As we gain more experience with someone, we gain more data to feed into our equation. For example, if Alice turns out to be trustworthy one more time, her trustworthiness improves:

\[ \frac{(11+1)}{(11+2)} = \frac{12}{13} = 0.923 = 92.3\% \]

If Alice lets us down, however, her trustworthiness decreases:

\[ \frac{(10+1)}{(11+2)} = \frac{11}{13} = 0.846 = 84.6\% \]

Dan, who's pretty untrustworthy in our estimation, would have to work really hard to regain our trust. He'd have to be trustworthy all of the next 4 chances just to get back to 50%:

\[ \frac{(7+1)}{(14+2)} = \frac{8}{16} = \frac{1}{2} = 0.5 \]

He'd have to act trustworthy the next 36 times in a row to get to the level of trust Bob was at after the first 10 opportunities:

\[ \frac{(39+1)}{(46+2)} = \frac{40}{48} = \frac{5}{6} = 0.83\overline3 \]

By contrast, after 46 iterations, if Alice continued to prove reliable every time, her reliability would reach 0.979. If, at opportunity 47, she slipped up and acted untrustworthy, her reliability would only decrease to 0.959:

\[ \frac{(46+1)}{(47+2)} = \frac{47}{49} = 0.959 \]

If, starting at opportunity 47, Alice were to act untrustworthy seven times in a row - the same number of times Dan failed in his first 10 opportunities - she would only fall to 0.87:

\[ \frac{(46+1)}{(52+2)} = \frac{47}{54} = 0.87 \]

While Dan, at the same number of opportunities, having acted reliably 42 times in a row since his initial missteps, still lags behind her at 0.851:

\[ \frac{(45+1)}{(52+2)} = \frac{46}{54} = 0.851 \]

There's an old saying, "you never get a second chance to make a first impression". Once an impression of misbehavior has been established, it can be very difficult to correct it, while someone with an excellent track record can slip here or there without damaging their reputation too much. This very basic approach to probability illustrates why: when data sets are small, small differences in numbers create big differences in probabilities. As the data grows, small differences in the data make less and less difference in the resulting probabilities.

The differences between Alice's and Dan's trustworthiness. 

In the graph above, which illustrates these examples, Alice acts trustworthy from the first opportunity to the 46th, and then untrustworthy from opportunity 47 - 60. Dan acts untrustworthy his first 7 opportunities, and then works hard to make up for it, acting trustworthy from opportunity 8 - 60. Despite all her good behavior, Alice's trustworthiness never reached 1 and never could, due to Cromwell's Rule. It took Dan 43 opportunities to catch up with Alice, and only because she started failing. If Alice had kept up her trustworthiness, Dan would never have caught up.

So, the Rule of Succession gives us a very basic way to estimate probabilities, based only on past results. It illustrates many of the basic concepts behind inferential probability in a way that's hopefully easy to grasp: the inherent uncertainty of the future, the way probabilities build from a neutral initial position to greater and greater certainty, and the impact of additional information on future estimates.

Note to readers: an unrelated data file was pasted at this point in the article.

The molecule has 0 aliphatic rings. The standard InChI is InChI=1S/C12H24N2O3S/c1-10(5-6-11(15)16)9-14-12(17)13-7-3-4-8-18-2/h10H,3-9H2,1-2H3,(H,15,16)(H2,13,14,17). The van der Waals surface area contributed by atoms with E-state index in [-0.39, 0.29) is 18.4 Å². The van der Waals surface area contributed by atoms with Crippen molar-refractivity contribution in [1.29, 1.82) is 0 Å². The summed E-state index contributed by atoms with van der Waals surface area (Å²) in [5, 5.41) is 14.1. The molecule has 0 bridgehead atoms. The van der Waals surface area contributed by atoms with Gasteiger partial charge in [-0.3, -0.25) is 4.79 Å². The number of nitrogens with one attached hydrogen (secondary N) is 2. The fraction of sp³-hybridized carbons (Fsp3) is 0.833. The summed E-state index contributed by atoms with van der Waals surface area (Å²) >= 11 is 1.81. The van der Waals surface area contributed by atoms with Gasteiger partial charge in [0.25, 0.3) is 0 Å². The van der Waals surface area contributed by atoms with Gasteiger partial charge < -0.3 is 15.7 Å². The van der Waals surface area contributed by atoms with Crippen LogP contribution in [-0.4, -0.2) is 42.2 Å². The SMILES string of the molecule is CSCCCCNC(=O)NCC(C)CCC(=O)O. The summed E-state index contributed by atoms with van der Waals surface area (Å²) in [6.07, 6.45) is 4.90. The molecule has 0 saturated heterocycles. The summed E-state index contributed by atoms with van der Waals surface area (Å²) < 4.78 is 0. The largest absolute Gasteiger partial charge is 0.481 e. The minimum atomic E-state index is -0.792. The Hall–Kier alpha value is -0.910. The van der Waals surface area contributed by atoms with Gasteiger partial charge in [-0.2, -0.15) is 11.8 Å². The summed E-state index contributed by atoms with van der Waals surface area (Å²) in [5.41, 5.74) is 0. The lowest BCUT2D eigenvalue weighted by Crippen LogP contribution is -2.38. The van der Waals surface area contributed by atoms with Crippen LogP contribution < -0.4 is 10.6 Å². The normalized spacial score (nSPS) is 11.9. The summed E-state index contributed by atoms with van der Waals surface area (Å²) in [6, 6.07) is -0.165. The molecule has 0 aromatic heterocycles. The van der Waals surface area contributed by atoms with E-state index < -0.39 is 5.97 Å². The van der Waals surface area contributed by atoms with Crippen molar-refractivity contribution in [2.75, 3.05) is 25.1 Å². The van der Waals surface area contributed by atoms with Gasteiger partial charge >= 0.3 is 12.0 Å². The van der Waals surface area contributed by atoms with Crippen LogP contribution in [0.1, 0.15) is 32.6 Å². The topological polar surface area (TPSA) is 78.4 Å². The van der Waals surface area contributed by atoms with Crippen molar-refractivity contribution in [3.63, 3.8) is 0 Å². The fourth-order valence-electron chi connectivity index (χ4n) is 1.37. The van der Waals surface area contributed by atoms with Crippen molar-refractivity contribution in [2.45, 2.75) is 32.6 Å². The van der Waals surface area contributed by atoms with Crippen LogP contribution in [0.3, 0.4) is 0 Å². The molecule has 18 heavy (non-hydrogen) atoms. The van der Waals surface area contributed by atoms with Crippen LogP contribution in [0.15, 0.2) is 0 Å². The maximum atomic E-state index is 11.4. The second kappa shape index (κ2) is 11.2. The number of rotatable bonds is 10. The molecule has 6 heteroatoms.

But this simplistic model assumes that we can tell when we've been lied to and when we haven't. But how do we actually know that? To answer that question, we have to delve into conditional probability, which gives us a framework for modeling how we can iterate on our probabilities, factoring in new evidence as we get it. To do this, we use Bayes' Theorem.

Bayesian Inference

Bayes' Theorem was developed by Thomas Bayes in An Essay towards solving a Problem in the Doctrine of Chance, published and read to the Royal Society posthumously in 1763. The Theorem is a statement of conditional probability, meaning a probability that takes specific evidence into account. It is the basis of Bayesian inference, a process of improving estimates of future probabilities based on additional evidence. Bayes' Theorem presented in modern probability notation is:

\[ P(A|B) = \frac{P(B|A)P(A)}{P(B)} \]


  • \( P(A) \) is the Probability of A
  • \( P(B) \) is the Probability of B
  • \( P(A|B) \) is the Probability of A, given the evidence B
  • \( P(B|A) \) is the Probability of B, given the evidence A

\( P(A) \) and \( P(B) \) are independent probabilities. They represent our best guess at the likelihood of those events, without regard for other evidence. \( P(A|B) \) and \( P(B|A) \) are conditional probabilities. They represent the probability of an event (the first term) if another event (the second term) occurs.

The Boy Who Cried Wolf is one of Aesop's Fables and a well-known morality tale in the Western world. The story is about a shepherd boy who grows bored and decides to amuse himself by crying out that a wolf is attacking his flock. His fellow villagers rush to help, but there is no wolf. He does it again, and the villagers once again come to help, but find no wolf.

The third time, a wolf really does come, but the shepherd's cries are ignored by the villagers, who have learned not to trust him. We can analyze this story using Bayes' Theorem to see how the villagers' trust in the shepherd boy was eroded over time, based on the evidence that he's not a reliable reporter of wolf attacks.